“Know your fight is not within; yours is with your time here.”
Why would four generations of formally dressed people gather in a pub on a Thursday afternoon? If you can picture it, you can probably guess.
Two toddlers are alternately laughing about nothing and wailing about French fries. Their mother looks tired and sad. I wonder if it’s because of the person she lost or the little people she still has. Their father wrangles one of the kids while trying to carry on a conversation. A baby boomer eats quietly, while another gives her attention to her phone and the digital distractions it contains. And sitting at the end of the table is a married couple from the greatest generation. They trade the kind of sparse but loving conversation only possible after sixty years of marriage.
I came to the pub to take a break. I invited my wife, but she told me I needed some time alone. Wise woman. Life has been moving fast. Faster than I can handle, I think, and I entered the pub hoping time would slow down a little bit.
Instead, it expanded.
Into four generations.
As I watched them, I realized: time isn’t racing by; time is marching on, at the same slow and steady cadence it has since it exploded into existence. And, as I watched the subtle and sacred exchange of love and relationship amongst four generations, I realized: there is at least one relationship in my life with which I still need to make peace.
My relationship to time.
I’m always fighting with her.
I never have enough of it. I’m always trying to do one more thing and then running ten minutes late. I blame time for not being big enough for me.
When I was a kid, I always worried about the future, about death, and the next dreaded event on my schedule, like a big test or a big date. I wanted time to stop so the dreaded thing would remain on the horizon. I blamed time for bringing bad things to my doorstep.
In my youth, I’d lay in bed at night making an inventory of my regrets. I’d wish I could go back and do something over again. I’d blame time for not having a reverse button.
Sometimes, I encounter a moment so sublime I feel like the joyful ache of it will split me apart. In those moments, I want time to stop. But it doesn’t. The joy always slips away. I blame time for not cooperating with my ecstasy.
Other times, I want time to speed up. When I’m anticipating a summer week at the beach, I wish I had a time machine and could skip ahead. I blame time for refusing to quicken its pace.
Except sometimes it does. I mindlessly search the web and time suddenly slips by and I wish I had it back. I blame time for disappearing.
Time. She simply is who she is, and yet I blame her for so many of my problems. If I quit picking on her, I wonder what I would focus on, instead?
You and I
A day after I watched the family in the pub, I’m watching my oldest son perform in his school talent show.
He’s singing a song called “The Riddle,” and he’s singing it a capella in front of half of the school. It’s an ode to the passage of time and fathers and sons and the mystery of existence. I can remember the afternoon I heard it for the first time and cried because I didn’t know if I’d be up to the challenge of fatherhood. Now, a decade later, as my son stands on the brink of middle school, I’m more aware than ever of the inexorable passage of time.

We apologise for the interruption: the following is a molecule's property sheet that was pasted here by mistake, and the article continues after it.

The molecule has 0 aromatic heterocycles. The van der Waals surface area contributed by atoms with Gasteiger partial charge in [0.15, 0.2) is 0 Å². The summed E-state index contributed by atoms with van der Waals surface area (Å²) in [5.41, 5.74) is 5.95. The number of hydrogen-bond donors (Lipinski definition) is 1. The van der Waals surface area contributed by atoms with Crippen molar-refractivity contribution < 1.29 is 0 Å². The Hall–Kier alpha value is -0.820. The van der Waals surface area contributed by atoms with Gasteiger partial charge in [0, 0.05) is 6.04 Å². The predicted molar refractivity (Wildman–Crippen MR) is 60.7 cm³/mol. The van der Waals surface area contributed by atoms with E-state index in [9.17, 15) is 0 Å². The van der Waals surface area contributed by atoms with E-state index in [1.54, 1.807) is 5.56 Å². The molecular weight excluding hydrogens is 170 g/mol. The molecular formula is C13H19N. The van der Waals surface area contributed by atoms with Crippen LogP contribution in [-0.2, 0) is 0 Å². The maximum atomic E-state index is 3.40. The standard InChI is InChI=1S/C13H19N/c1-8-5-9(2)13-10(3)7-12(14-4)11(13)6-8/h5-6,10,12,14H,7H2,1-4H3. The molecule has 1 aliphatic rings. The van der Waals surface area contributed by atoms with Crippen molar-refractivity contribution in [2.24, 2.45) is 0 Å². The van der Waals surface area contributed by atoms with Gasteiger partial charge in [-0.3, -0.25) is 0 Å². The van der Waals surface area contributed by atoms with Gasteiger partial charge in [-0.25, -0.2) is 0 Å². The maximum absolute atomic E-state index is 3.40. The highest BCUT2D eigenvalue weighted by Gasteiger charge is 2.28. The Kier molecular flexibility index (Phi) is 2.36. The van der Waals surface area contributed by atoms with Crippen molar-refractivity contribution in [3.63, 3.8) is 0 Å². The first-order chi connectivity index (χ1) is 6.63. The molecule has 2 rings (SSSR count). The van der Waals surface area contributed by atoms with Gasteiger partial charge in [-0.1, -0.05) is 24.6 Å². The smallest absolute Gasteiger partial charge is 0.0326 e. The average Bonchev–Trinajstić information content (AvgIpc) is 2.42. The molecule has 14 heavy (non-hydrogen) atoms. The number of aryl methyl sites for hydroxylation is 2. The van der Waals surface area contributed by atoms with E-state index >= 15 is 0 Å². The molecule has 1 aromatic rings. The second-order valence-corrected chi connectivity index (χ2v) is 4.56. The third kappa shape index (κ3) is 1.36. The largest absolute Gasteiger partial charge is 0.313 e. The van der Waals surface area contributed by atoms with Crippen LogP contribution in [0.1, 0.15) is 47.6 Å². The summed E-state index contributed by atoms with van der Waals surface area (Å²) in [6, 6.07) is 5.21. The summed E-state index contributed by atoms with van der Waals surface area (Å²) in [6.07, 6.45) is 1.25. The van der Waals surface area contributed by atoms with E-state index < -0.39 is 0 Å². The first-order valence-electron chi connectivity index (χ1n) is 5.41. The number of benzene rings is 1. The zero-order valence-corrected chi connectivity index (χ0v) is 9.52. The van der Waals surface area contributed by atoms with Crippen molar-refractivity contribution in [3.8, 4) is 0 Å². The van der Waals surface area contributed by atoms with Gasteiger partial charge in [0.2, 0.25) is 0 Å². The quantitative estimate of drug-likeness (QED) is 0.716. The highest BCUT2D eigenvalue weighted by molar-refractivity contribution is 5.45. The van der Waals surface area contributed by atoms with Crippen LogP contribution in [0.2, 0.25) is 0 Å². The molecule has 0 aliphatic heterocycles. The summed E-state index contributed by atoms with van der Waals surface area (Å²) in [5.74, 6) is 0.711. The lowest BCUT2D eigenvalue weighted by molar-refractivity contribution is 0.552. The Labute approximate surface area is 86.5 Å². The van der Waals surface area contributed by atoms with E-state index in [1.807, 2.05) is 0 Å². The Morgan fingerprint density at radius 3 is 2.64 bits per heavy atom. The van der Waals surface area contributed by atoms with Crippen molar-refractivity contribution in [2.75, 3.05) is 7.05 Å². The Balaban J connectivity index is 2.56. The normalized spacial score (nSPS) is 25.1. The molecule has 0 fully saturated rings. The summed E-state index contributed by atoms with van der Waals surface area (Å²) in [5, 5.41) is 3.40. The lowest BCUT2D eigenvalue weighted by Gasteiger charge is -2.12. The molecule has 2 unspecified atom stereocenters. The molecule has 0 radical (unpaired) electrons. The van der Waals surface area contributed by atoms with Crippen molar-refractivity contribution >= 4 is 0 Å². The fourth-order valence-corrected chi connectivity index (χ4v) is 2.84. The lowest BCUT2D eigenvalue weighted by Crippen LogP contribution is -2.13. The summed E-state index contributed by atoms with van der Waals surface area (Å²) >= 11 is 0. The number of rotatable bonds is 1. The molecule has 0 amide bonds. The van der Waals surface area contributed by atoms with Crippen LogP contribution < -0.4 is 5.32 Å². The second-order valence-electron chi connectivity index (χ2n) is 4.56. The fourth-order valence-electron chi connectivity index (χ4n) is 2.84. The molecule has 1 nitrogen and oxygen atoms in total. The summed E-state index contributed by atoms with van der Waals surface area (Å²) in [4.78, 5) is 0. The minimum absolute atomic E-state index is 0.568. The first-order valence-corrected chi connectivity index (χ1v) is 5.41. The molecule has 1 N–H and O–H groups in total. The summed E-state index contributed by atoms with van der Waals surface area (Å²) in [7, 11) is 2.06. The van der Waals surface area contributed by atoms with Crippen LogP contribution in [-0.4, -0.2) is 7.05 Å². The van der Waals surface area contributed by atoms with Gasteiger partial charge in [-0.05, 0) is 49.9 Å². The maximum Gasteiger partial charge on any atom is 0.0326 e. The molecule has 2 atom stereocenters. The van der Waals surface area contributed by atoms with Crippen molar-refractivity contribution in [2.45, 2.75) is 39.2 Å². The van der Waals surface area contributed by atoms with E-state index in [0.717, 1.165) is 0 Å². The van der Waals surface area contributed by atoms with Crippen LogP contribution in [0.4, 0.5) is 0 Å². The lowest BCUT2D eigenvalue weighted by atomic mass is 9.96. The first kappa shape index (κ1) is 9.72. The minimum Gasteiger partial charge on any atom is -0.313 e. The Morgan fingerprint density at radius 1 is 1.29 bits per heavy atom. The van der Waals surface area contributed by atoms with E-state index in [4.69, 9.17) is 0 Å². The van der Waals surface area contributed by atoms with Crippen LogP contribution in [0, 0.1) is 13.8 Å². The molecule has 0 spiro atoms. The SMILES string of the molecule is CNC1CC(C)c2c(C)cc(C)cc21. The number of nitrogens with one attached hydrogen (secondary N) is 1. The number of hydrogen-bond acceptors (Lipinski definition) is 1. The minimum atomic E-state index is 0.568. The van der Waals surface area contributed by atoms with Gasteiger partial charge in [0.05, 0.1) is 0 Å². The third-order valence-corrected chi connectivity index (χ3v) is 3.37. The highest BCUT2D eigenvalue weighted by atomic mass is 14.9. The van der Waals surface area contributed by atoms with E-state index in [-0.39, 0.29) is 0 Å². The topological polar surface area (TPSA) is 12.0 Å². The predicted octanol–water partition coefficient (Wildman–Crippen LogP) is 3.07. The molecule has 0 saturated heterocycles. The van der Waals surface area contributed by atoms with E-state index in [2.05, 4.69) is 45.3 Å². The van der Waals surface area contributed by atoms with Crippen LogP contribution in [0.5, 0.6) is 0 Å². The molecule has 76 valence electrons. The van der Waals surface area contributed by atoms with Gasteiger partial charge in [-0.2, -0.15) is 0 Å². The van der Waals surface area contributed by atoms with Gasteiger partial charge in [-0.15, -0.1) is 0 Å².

The image of the family from the pub flashes through my mind—a family celebrating and mourning the passage of time—as I listen to my son add his own vocal beauty to these already beautiful words:
I guess we’re big and I guess we’re small
If you think about it, man, you know we got it all
‘Cause we’re all we got on this bouncing ball
And I love you free
I love you freely
Here’s a riddle for you
Find the answer
There’s a reason for the world
You and I…
Life has been full of drama lately. Some of it real. Much of it of my own making. Mostly, I have just been wrestling with time. Wishing I had more of it. Wishing I could slow it down and speed it up and pause it and reverse it. But a mourning family and a singing son reminded me, while I’m fighting with time, I’m missing the people in front of me. The kids who are growing up and the wife who loves me and the friends I’ve failed to reach out to and the strangers I strip of dignity by rushing by them.
Why do we need to make peace with time?
Because until we do, we can’t find peace with people.
When we quit fighting with time, we can let it be what it is, and we can settle into this moment. When I’m able to do that, what I discover is, there is a reason for the world. And the reason isn’t getting more done or having more fun. The reason is you and I.
Time is a container for the love we exchange. No more. No less.
We’re all just here for each other.
So let’s make time for that.
In his debut novel, Kelly weaves a page-turning, plot-twisting tale that explores the spiritual depths of identity and relationships, amidst themes of healing, grace, faith, forgiveness, and freedom.
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Dr. Kelly Flanagan is a psychologist, author, consultant, and speaker who enjoys walking with people through the three essentials of a truly satisfying life: worthiness, belonging, and purpose. His blog writings have been featured in Reader’s Digest, The Huffington Post, The 5 Love Languages, and the TODAY Show. Kelly is the author of Loveable and True Companions.